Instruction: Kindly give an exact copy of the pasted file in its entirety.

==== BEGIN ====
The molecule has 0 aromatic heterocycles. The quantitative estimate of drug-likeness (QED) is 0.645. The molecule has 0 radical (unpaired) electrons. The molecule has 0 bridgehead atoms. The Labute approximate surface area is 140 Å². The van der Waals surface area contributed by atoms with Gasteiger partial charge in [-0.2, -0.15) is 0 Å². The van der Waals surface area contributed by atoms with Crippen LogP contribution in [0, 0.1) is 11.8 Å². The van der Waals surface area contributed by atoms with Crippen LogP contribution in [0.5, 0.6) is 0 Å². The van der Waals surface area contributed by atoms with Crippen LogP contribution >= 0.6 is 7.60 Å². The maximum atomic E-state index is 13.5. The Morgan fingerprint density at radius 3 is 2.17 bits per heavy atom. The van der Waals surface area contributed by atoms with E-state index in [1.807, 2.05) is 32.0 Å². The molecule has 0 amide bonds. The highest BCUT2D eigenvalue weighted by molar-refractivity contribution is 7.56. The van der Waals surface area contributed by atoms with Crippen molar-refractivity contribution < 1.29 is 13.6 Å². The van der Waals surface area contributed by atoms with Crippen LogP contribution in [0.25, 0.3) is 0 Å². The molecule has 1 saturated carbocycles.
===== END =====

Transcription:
The molecule has 0 aromatic heterocycles. The quantitative estimate of drug-likeness (QED) is 0.645. The molecule has 0 radical (unpaired) electrons. The molecule has 0 bridgehead atoms. The Labute approximate surface area is 140 Å². The van der Waals surface area contributed by atoms with Gasteiger partial charge in [-0.2, -0.15) is 0 Å². The van der Waals surface area contributed by atoms with Crippen LogP contribution in [0, 0.1) is 11.8 Å². The van der Waals surface area contributed by atoms with Crippen LogP contribution in [0.5, 0.6) is 0 Å². The van der Waals surface area contributed by atoms with Crippen LogP contribution >= 0.6 is 7.60 Å². The maximum atomic E-state index is 13.5. The Morgan fingerprint density at radius 3 is 2.17 bits per heavy atom. The van der Waals surface area contributed by atoms with E-state index in [1.807, 2.05) is 32.0 Å². The molecule has 0 amide bonds. The highest BCUT2D eigenvalue weighted by molar-refractivity contribution is 7.56. The van der Waals surface area contributed by atoms with Crippen molar-refractivity contribution < 1.29 is 13.6 Å². The van der Waals surface area contributed by atoms with Crippen LogP contribution in [0.25, 0.3) is 0 Å². The molecule has 1 saturated carbocycles.